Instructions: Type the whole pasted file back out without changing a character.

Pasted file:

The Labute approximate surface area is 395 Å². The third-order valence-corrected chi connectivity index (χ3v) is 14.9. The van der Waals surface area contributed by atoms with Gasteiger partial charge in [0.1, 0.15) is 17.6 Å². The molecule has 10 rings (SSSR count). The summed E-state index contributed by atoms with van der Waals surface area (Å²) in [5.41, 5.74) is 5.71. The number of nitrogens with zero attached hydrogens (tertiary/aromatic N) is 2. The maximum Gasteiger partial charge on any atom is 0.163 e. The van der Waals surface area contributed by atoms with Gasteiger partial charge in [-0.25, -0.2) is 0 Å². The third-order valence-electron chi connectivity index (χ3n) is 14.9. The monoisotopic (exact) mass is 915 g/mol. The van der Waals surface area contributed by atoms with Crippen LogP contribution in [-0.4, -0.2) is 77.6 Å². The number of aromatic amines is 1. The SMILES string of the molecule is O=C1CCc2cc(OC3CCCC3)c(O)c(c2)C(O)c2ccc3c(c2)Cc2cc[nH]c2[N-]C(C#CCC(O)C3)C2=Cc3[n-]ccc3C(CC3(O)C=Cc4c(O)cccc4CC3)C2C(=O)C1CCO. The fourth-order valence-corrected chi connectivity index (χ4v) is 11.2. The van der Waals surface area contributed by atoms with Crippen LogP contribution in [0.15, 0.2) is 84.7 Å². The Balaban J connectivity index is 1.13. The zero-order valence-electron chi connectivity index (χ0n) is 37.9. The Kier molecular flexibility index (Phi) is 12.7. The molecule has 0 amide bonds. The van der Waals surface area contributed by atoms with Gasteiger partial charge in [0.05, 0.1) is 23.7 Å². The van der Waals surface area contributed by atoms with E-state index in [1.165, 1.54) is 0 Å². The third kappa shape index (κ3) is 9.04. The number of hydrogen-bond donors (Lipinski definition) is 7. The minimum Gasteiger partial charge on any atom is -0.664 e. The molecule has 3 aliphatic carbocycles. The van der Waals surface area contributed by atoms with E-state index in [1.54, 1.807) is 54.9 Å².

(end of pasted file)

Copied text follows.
The Labute approximate surface area is 395 Å². The third-order valence-corrected chi connectivity index (χ3v) is 14.9. The van der Waals surface area contributed by atoms with Gasteiger partial charge in [0.1, 0.15) is 17.6 Å². The molecule has 10 rings (SSSR count). The summed E-state index contributed by atoms with van der Waals surface area (Å²) in [5.41, 5.74) is 5.71. The number of nitrogens with zero attached hydrogens (tertiary/aromatic N) is 2. The maximum Gasteiger partial charge on any atom is 0.163 e. The van der Waals surface area contributed by atoms with Gasteiger partial charge in [-0.25, -0.2) is 0 Å². The third-order valence-electron chi connectivity index (χ3n) is 14.9. The monoisotopic (exact) mass is 915 g/mol. The van der Waals surface area contributed by atoms with Crippen LogP contribution in [-0.4, -0.2) is 77.6 Å². The number of aromatic amines is 1. The SMILES string of the molecule is O=C1CCc2cc(OC3CCCC3)c(O)c(c2)C(O)c2ccc3c(c2)Cc2cc[nH]c2[N-]C(C#CCC(O)C3)C2=Cc3[n-]ccc3C(CC3(O)C=Cc4c(O)cccc4CC3)C2C(=O)C1CCO. The fourth-order valence-corrected chi connectivity index (χ4v) is 11.2. The van der Waals surface area contributed by atoms with Crippen LogP contribution in [0.15, 0.2) is 84.7 Å². The Balaban J connectivity index is 1.13. The zero-order valence-electron chi connectivity index (χ0n) is 37.9. The Kier molecular flexibility index (Phi) is 12.7. The molecule has 0 amide bonds. The van der Waals surface area contributed by atoms with Gasteiger partial charge in [0.05, 0.1) is 23.7 Å². The van der Waals surface area contributed by atoms with E-state index in [1.165, 1.54) is 0 Å². The third kappa shape index (κ3) is 9.04. The number of hydrogen-bond donors (Lipinski definition) is 7. The minimum Gasteiger partial charge on any atom is -0.664 e. The molecule has 3 aliphatic carbocycles. The van der Waals surface area contributed by atoms with E-state index in [1.54, 1.807) is 54.9 Å².